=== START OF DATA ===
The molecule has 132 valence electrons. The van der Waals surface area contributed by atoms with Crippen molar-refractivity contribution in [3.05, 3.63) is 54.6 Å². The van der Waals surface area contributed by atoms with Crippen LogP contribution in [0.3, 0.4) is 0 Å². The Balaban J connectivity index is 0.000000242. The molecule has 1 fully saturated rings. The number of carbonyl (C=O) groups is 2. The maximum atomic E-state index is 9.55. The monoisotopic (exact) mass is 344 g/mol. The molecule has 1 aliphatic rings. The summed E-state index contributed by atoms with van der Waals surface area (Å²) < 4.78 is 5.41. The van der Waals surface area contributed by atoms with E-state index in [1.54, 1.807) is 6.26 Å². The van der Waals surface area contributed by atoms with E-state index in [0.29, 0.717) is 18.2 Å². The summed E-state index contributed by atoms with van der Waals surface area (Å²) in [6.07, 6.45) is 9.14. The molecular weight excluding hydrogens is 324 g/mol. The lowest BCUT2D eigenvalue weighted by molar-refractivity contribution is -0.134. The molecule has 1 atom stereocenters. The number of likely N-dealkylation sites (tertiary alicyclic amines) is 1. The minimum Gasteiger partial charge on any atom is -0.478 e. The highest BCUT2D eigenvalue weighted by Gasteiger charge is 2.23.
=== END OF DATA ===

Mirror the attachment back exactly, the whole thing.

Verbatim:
The molecule has 132 valence electrons. The van der Waals surface area contributed by atoms with Crippen molar-refractivity contribution in [3.05, 3.63) is 54.6 Å². The van der Waals surface area contributed by atoms with Crippen LogP contribution in [0.3, 0.4) is 0 Å². The Balaban J connectivity index is 0.000000242. The molecule has 1 fully saturated rings. The number of carbonyl (C=O) groups is 2. The maximum atomic E-state index is 9.55. The monoisotopic (exact) mass is 344 g/mol. The molecule has 1 aliphatic rings. The summed E-state index contributed by atoms with van der Waals surface area (Å²) < 4.78 is 5.41. The van der Waals surface area contributed by atoms with E-state index in [1.54, 1.807) is 6.26 Å². The van der Waals surface area contributed by atoms with E-state index in [0.29, 0.717) is 18.2 Å². The summed E-state index contributed by atoms with van der Waals surface area (Å²) in [6.07, 6.45) is 9.14. The molecular weight excluding hydrogens is 324 g/mol. The lowest BCUT2D eigenvalue weighted by molar-refractivity contribution is -0.134. The molecule has 1 atom stereocenters. The number of likely N-dealkylation sites (tertiary alicyclic amines) is 1. The minimum Gasteiger partial charge on any atom is -0.478 e. The highest BCUT2D eigenvalue weighted by Gasteiger charge is 2.23.